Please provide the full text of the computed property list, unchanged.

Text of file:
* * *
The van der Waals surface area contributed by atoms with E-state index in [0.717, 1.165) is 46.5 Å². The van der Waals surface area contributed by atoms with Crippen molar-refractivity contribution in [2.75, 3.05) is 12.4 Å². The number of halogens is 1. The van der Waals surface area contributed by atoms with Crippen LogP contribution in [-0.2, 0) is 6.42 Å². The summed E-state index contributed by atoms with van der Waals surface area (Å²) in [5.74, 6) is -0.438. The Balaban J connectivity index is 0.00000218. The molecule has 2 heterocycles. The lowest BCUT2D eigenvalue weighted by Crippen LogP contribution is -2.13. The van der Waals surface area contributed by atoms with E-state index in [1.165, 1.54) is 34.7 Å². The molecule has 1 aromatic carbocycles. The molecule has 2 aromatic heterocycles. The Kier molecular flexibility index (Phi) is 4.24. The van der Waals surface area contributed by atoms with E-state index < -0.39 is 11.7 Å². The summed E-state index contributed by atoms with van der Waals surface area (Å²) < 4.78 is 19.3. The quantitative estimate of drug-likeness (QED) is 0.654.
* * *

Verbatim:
The van der Waals surface area contributed by atoms with E-state index in [0.717, 1.165) is 46.5 Å². The van der Waals surface area contributed by atoms with Crippen molar-refractivity contribution in [2.75, 3.05) is 12.4 Å². The number of halogens is 1. The van der Waals surface area contributed by atoms with Crippen LogP contribution in [-0.2, 0) is 6.42 Å². The summed E-state index contributed by atoms with van der Waals surface area (Å²) in [5.74, 6) is -0.438. The Balaban J connectivity index is 0.00000218. The molecule has 2 heterocycles. The lowest BCUT2D eigenvalue weighted by Crippen LogP contribution is -2.13. The van der Waals surface area contributed by atoms with E-state index in [1.165, 1.54) is 34.7 Å². The molecule has 1 aromatic carbocycles. The molecule has 2 aromatic heterocycles. The Kier molecular flexibility index (Phi) is 4.24. The van der Waals surface area contributed by atoms with E-state index < -0.39 is 11.7 Å². The summed E-state index contributed by atoms with van der Waals surface area (Å²) < 4.78 is 19.3. The quantitative estimate of drug-likeness (QED) is 0.654.